The only thing that pulls me back to your side is the realization that my kids could care less about my goals for them. Right now, my kids want momma, food and love. I just wonder, though..when they get older and competition does matter to them; materialism sets in...will I become frustrated with pay?
    okay, it's 4am, I'm rambling...
    you guys still rock, though !
    trac
  6. by   fergus51
    LOL Tracy! I only have a Chihuahua so I can't really relate (she only costs about 30 cents a day to feed and I don't have to worry about clothes or college).

    I COMPLETELY agree that experience and education should be rewarded. Our pay scale maxes out at 30$ an hour sfter nine years with our new contract. So nurses with nine years are making the same as nurses with 30 years. It used to max out at six years, but the gov't had to come up with another way to keep us from making money. I think it is absolutely ridiculous here that nurses who want to go into specialty areas like ICU, L&D, NICU, OR, Emerg, etc. have to take courses on top of their degree and most hospitals won't pay you for it. To work in L&D our hospital requires that you have taken at least 3 courses in L&D (2 theories and a practicuum) which costs about 1600$. We are short nurses but they won't pay any nurses to take the courses, they prefer to just wait for a nurse who has already taken them on her own time to appear. My BIGGEST nursing issue here is the lack of training available, especially to new grads, and the fact that they will not train nurses in specialty areas when we have a huge shortage is ridiculous. It just forces new grads to go to the US where they can be trained on the job in a specialty area as soon as they graduate. Education should be encouraged and rewarded, as should experience.

    Stepping off the soapbox now...
  7. by   leesonlpn
    I have been nursing for 22 years. I have been working with undergrads the past few months and the majority I wish hadn't chosen nursing as a career. They are totally unenthusiastic, do not volunteer to do anything, their work is sloppy, they don't seem to have a clue about bedside nursing. What do they talk about? Money. How much do you make on a stat. How much do you make on overtime etc. They wear blue nail polish, hair in those messy pony tail styles, they chew gum, way too much jewelry. I blame the way the degree program is being taught, and I blame the undergrads who have entered a profession that should only be undertaken because it's a heart choice, not a wallet choice. The students have two more years to go, and then guess what? I'll be working with them. With the raise the nurses recently got in British Columbia, it's more evident than ever who is earning the dollars, and who isn't.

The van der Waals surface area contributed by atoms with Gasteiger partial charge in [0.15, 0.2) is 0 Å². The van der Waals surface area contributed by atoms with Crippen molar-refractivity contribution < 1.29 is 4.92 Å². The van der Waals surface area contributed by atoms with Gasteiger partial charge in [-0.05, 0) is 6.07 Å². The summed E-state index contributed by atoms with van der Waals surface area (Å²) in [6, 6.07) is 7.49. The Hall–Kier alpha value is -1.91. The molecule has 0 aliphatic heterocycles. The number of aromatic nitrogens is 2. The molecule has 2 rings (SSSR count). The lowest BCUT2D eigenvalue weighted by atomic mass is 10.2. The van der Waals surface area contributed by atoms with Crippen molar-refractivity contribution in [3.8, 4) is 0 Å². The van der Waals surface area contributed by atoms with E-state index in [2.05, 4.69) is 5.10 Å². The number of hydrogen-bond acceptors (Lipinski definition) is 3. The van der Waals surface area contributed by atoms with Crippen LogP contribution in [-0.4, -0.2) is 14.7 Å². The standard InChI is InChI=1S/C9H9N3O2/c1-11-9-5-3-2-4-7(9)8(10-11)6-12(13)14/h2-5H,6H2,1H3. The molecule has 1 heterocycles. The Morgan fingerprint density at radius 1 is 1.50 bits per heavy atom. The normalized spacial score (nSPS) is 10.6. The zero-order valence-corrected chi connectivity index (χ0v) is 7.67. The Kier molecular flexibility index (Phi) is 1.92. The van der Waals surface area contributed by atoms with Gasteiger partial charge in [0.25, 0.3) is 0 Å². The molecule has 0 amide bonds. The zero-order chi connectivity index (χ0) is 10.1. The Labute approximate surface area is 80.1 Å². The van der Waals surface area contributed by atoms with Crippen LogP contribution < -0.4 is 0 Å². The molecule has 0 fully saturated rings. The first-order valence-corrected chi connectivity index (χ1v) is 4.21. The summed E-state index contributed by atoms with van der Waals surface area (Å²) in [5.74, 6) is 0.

8. by   mjamesRN
    I'm a new nurse-- just started in May (that seems like a hundred years ago now), and I've seen several posts regarding the inefficient training the new grads are getting. I would like to see some specific detailed examples of how new nurses are "sloppy" in their work. I ask this because I take my job very seriously and want to make sure I'm not among the sloppy.

    I find myself torn between what I do to make a sick person feel better (a basic part of the vocation I hope), and the lack of time to do this when there are so many policies to adhere to and so much documentation to be done. Whenever an error is approached by my manager, I find that it's not necessarily something that is detrimental to the patient, but about keeping the hospital out of court.

    This is very discouraging. I leave work very angry alot of the time because I felt I could've done more for my patients but that isn't as important as far as the corporation is concerned.

    What is this diacotomy? Is this the real reason nurses are so discontented? ten years ago when I consideered nursing, I balked becasue I felt I didn't have the true vocation. I admit I went into it more than partly for the money this time, but I don't FEEL like a nurse. I feel like a pawn.
  9. by   debalina
    [ To all recent new grads-I find it so sad that so many new nurses feel that way. And it's true - My first job out of school was at the hospital I trained in -even the same floor. I did well on my orientation-eager to work hard and to learn. Then I transfered to my regular assignment on 3-11. I hit a brick wall in the guise of another nurse Let's call her Kate. I felt she was stalking me!